It’s not that this place is untouched by American/Western cultural tags. It’s just that they are heavily distorted and blended and misinterpreted and filtered and repackaged and so on and so on. This place, in particular, is probably inundated with a wider sampling of other cultural tags. Frequency Canceling vs. Fourier Transformations vs. Cultural Syncopation: The Mashup Release. Being inundated with it all around (and by this I mean being driven in an SUV with an armed guard), one starts to see and hear differently. But these two senses are far from yet developed. Maybe a few more months and a few thousand more interactions with Afghanis will help.

So I’m giving myself the benefit of the doubt, that this “effort,” this beard growing laziness was pragmatic...though it may be useless. Realizing that certain identities are intrinsically parochial. American/western identities, crafted through our overwhelming consumerism and materialism, are some of the most guilty transgressors. Beirut and Japan are probably up there too. But this is no plea for a “flat-world” or globalized harmony. Because in a few more weeks, I may be able to pass off for a full-fledged Taliban, my beard growing much more on the bottom, adopt an Afghani identity of my own. (And yes, some of these issues were touched on in the previous post, especially in the comments, as Elizabeth pointed out that religion was a topic I glaringly gave short shrift, if not overlooked. AND...this was supposed to be a light hearted post, quoted a song at the top and the way it’s a great song...more on music below.)

But there is Kabul and “Kabubble”, two distinct places. Kabul: the place where the plane I took here landed. The place I point to on a map and silently say “You are...h-e-r-e,” my eyes following concentric circles through surrounding cities I don’t and will likely never know. This is a separate place physically, culturally, and even most of all existentially. (Ugh...I hate to say existentialism casually, I apologize. Moreover to say that just throws a glaring spotlight on how removed I am from this place while still “being here.”) Kabubble: Umm...see that past sentence. Ah, the compounded life.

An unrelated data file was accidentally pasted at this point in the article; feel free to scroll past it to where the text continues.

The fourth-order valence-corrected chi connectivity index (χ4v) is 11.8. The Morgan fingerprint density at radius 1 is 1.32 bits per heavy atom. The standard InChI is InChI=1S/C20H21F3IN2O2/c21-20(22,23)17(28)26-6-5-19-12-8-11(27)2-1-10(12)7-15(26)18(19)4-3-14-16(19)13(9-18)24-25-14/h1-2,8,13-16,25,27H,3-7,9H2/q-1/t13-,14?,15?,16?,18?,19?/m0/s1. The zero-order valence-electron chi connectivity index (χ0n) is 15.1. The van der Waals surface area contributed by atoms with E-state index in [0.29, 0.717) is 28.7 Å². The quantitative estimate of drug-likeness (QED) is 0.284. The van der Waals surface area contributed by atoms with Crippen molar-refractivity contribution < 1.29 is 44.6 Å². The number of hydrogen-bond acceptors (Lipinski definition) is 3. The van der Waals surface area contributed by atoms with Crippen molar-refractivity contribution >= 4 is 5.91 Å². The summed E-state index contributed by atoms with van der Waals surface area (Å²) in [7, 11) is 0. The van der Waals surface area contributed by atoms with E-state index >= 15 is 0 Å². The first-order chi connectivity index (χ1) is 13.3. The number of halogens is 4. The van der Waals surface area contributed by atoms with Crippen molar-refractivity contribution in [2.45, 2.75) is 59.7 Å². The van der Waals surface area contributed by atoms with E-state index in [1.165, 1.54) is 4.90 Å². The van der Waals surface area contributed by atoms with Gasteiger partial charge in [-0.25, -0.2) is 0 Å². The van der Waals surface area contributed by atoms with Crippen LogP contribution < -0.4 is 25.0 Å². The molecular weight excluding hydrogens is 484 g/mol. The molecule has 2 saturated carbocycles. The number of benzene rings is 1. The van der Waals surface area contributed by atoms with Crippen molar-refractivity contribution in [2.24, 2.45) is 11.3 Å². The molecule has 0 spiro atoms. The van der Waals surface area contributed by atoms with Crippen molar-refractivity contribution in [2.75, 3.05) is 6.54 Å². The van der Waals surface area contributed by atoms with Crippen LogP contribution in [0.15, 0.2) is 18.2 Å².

This always happens. Whenever I’ve spent a more than a month a way from the confines and comforts of home, a home for the past 20 years, the comforts of the known. Whenever I’ve lived someplace without actually settling someplace new, without making that place home, this dispossession strikes, even in the U.S. (so much for that cultural hegemony). Like I said before, a few more months, and a few more interactions...

Learning to Post Better

(Umm...preemptively, sorry KW. A shout out to all my ABBA loving friends first)

The music thing (as referenced in the above post), and reverting back to guilty American identities (as referenced in the above post). I made a concerted effort to buy less music this past year. I’ve been making up for that mistake in the past two months. To help catch up, and to continue an annual ritual, I’ve been perusing the year-end best of lists; a couple of agreements, a couple of finds. For quite a while, Spoon’s ‘Gimme Fiction’ was my shoo-in for the best rock album of the year (but that’s a bias), then I got over my anti-hype and picked up the Arcade Fire a year late (actually a 2004 album, but it was their amazing cover, released in 2005, of one of my all time favs, the Heads’ “This Must be the Place (Naïve Melody).” That made me buckle—David Byrne on vocals to boot.). It took a while, but eventually fell head over heals for them, they even got me to stop listening to “Clap Your Hands...”

Then I picked up The Wolf Parade....finally (my fanboydom of everything Isaac Brock would have made me pick it up immediately, one would think...btw, Mr. D.I. Mouth/Anon. Anon., I want that album back), that took the spot solid.

Until I found a new ‘new to me’ band. The National. Right up my alley. They’ll likely be ‘that band’ for me for quite a while. Got the free download off of recently, their best MP3s of 2005. Go get it, it’s free, the track is ‘All The Wine’, it’s where I pulled the title for the above post from. Immediately bought the album ‘Alligator’. They’ve been on constant rotation. And now I get the pleasure of back cataloging, I hope they hold up. This album album alone suffices though. So well orchestrated and composed, so well balanced, and a baritone voice. Adlibbing what one review said, Coldplay if they could convey emotion authentically, Stellastar* if they wrote better songs. And I’ll add Archers of Loaf if they were still together and Eric Bachman’s forays were forced through the band.


The Jaime Lidell album, though truly a modern album, will have me listening to soul & RnB again and may be my favorite for RnB, even giving Chocolate Genius Inc. a run for the money, despite my biases. For hip-hop, it was Common, then fully supplanted by Kanye, but I’m settling on Common. But for that genre, well rather, for emcees, my glaring absence for the year, eventually I’ll start listening to M.I.A., especially since I really enjoy Diplo’s solo work. And there are a few that albums that remain to be picked up, most obviously the new The New Pornographers and the new Okkerville River, and {insert name drop here}, and {insert name drop of something no one liked here, preferably Japanese avant-noise rock}.

Again: A shout-out to nights at the Folger Theater, bar trivia Tuesdays (and Fridays), and fake ABBA concerts.